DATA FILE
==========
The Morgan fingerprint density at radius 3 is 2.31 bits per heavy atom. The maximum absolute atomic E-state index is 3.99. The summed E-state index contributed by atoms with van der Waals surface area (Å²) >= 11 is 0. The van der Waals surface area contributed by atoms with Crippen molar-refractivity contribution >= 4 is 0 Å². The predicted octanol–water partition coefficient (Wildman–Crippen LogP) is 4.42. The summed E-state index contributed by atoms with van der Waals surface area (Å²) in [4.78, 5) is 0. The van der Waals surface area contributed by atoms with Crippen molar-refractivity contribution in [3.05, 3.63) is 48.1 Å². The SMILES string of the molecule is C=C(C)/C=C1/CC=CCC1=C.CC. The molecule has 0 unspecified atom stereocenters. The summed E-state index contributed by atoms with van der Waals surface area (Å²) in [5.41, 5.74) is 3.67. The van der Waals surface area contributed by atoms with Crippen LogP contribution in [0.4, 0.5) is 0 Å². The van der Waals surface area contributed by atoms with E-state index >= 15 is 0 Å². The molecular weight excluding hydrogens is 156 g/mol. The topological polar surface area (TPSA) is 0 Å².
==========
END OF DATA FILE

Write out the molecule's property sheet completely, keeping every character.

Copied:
The Morgan fingerprint density at radius 3 is 2.31 bits per heavy atom. The maximum absolute atomic E-state index is 3.99. The summed E-state index contributed by atoms with van der Waals surface area (Å²) >= 11 is 0. The van der Waals surface area contributed by atoms with Crippen molar-refractivity contribution >= 4 is 0 Å². The predicted octanol–water partition coefficient (Wildman–Crippen LogP) is 4.42. The summed E-state index contributed by atoms with van der Waals surface area (Å²) in [4.78, 5) is 0. The van der Waals surface area contributed by atoms with Crippen molar-refractivity contribution in [3.05, 3.63) is 48.1 Å². The SMILES string of the molecule is C=C(C)/C=C1/CC=CCC1=C.CC. The molecule has 0 unspecified atom stereocenters. The summed E-state index contributed by atoms with van der Waals surface area (Å²) in [5.41, 5.74) is 3.67. The van der Waals surface area contributed by atoms with Crippen LogP contribution in [0.4, 0.5) is 0 Å². The van der Waals surface area contributed by atoms with E-state index >= 15 is 0 Å². The molecular weight excluding hydrogens is 156 g/mol. The topological polar surface area (TPSA) is 0 Å².